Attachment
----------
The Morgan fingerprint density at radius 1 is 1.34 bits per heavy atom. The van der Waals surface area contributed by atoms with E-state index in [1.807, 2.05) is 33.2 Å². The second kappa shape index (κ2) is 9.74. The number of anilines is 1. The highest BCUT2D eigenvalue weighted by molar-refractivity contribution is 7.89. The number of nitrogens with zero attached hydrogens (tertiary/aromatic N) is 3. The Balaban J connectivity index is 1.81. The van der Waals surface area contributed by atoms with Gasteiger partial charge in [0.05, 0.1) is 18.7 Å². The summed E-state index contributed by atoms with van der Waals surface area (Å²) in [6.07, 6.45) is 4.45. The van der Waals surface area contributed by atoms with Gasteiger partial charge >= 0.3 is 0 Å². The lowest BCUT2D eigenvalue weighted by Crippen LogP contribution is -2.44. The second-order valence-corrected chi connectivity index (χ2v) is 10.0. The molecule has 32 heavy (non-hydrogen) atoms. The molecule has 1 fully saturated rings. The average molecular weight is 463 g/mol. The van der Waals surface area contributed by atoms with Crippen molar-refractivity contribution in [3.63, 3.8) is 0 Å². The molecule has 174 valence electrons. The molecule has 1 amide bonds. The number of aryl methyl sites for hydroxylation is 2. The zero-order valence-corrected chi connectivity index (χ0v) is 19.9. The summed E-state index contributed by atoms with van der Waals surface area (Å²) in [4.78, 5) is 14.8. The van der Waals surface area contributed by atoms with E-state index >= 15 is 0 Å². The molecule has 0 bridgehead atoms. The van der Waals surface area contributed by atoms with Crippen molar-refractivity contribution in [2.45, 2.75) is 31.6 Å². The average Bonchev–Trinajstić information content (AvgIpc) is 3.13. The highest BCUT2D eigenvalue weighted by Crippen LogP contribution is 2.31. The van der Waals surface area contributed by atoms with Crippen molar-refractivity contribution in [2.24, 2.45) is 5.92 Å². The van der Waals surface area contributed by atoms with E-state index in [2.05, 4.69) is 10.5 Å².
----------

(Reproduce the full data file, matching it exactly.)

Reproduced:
The Morgan fingerprint density at radius 1 is 1.34 bits per heavy atom. The van der Waals surface area contributed by atoms with E-state index in [1.807, 2.05) is 33.2 Å². The second kappa shape index (κ2) is 9.74. The number of anilines is 1. The highest BCUT2D eigenvalue weighted by molar-refractivity contribution is 7.89. The number of nitrogens with zero attached hydrogens (tertiary/aromatic N) is 3. The Balaban J connectivity index is 1.81. The van der Waals surface area contributed by atoms with Gasteiger partial charge in [0.05, 0.1) is 18.7 Å². The summed E-state index contributed by atoms with van der Waals surface area (Å²) in [6.07, 6.45) is 4.45. The van der Waals surface area contributed by atoms with Gasteiger partial charge >= 0.3 is 0 Å². The lowest BCUT2D eigenvalue weighted by Crippen LogP contribution is -2.44. The second-order valence-corrected chi connectivity index (χ2v) is 10.0. The molecule has 32 heavy (non-hydrogen) atoms. The molecule has 1 fully saturated rings. The average molecular weight is 463 g/mol. The van der Waals surface area contributed by atoms with Crippen molar-refractivity contribution in [3.63, 3.8) is 0 Å². The molecule has 174 valence electrons. The molecule has 1 amide bonds. The number of aryl methyl sites for hydroxylation is 2. The zero-order valence-corrected chi connectivity index (χ0v) is 19.9. The summed E-state index contributed by atoms with van der Waals surface area (Å²) in [4.78, 5) is 14.8. The van der Waals surface area contributed by atoms with E-state index >= 15 is 0 Å². The molecule has 0 bridgehead atoms. The van der Waals surface area contributed by atoms with Crippen molar-refractivity contribution in [2.45, 2.75) is 31.6 Å². The average Bonchev–Trinajstić information content (AvgIpc) is 3.13. The highest BCUT2D eigenvalue weighted by Crippen LogP contribution is 2.31. The van der Waals surface area contributed by atoms with Crippen molar-refractivity contribution in [2.24, 2.45) is 5.92 Å². The van der Waals surface area contributed by atoms with E-state index in [2.05, 4.69) is 10.5 Å².